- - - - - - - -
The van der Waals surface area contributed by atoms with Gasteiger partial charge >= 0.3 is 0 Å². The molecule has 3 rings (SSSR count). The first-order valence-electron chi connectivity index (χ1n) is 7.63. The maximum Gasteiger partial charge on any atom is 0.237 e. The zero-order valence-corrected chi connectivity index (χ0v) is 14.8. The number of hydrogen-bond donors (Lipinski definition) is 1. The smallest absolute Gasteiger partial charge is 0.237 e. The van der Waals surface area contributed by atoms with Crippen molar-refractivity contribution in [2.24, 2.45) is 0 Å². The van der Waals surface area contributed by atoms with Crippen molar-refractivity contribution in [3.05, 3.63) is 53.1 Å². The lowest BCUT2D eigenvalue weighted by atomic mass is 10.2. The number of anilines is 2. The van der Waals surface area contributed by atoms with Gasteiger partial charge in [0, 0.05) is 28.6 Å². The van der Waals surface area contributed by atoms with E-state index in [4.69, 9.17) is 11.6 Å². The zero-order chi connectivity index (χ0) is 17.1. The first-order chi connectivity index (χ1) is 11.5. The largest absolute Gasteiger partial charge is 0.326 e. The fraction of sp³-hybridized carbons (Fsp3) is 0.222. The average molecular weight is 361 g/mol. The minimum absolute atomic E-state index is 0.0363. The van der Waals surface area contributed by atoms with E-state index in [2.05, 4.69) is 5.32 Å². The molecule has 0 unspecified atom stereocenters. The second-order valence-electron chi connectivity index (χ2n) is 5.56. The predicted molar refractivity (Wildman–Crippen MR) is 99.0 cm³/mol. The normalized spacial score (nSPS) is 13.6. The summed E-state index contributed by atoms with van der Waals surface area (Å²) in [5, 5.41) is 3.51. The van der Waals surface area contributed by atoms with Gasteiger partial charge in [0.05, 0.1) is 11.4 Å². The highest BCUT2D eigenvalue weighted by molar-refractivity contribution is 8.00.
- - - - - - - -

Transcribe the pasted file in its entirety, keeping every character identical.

The van der Waals surface area contributed by atoms with Gasteiger partial charge >= 0.3 is 0 Å². The molecule has 3 rings (SSSR count). The first-order valence-electron chi connectivity index (χ1n) is 7.63. The maximum Gasteiger partial charge on any atom is 0.237 e. The zero-order valence-corrected chi connectivity index (χ0v) is 14.8. The number of hydrogen-bond donors (Lipinski definition) is 1. The smallest absolute Gasteiger partial charge is 0.237 e. The van der Waals surface area contributed by atoms with Crippen molar-refractivity contribution in [2.24, 2.45) is 0 Å². The van der Waals surface area contributed by atoms with Crippen molar-refractivity contribution in [3.05, 3.63) is 53.1 Å². The lowest BCUT2D eigenvalue weighted by atomic mass is 10.2. The number of anilines is 2. The van der Waals surface area contributed by atoms with Gasteiger partial charge in [0, 0.05) is 28.6 Å². The van der Waals surface area contributed by atoms with E-state index in [4.69, 9.17) is 11.6 Å². The zero-order chi connectivity index (χ0) is 17.1. The first-order chi connectivity index (χ1) is 11.5. The largest absolute Gasteiger partial charge is 0.326 e. The fraction of sp³-hybridized carbons (Fsp3) is 0.222. The average molecular weight is 361 g/mol. The minimum absolute atomic E-state index is 0.0363. The van der Waals surface area contributed by atoms with E-state index in [2.05, 4.69) is 5.32 Å². The molecule has 0 unspecified atom stereocenters. The second-order valence-electron chi connectivity index (χ2n) is 5.56. The predicted molar refractivity (Wildman–Crippen MR) is 99.0 cm³/mol. The normalized spacial score (nSPS) is 13.6. The summed E-state index contributed by atoms with van der Waals surface area (Å²) in [5, 5.41) is 3.51. The van der Waals surface area contributed by atoms with Gasteiger partial charge in [0.05, 0.1) is 11.4 Å². The highest BCUT2D eigenvalue weighted by molar-refractivity contribution is 8.00.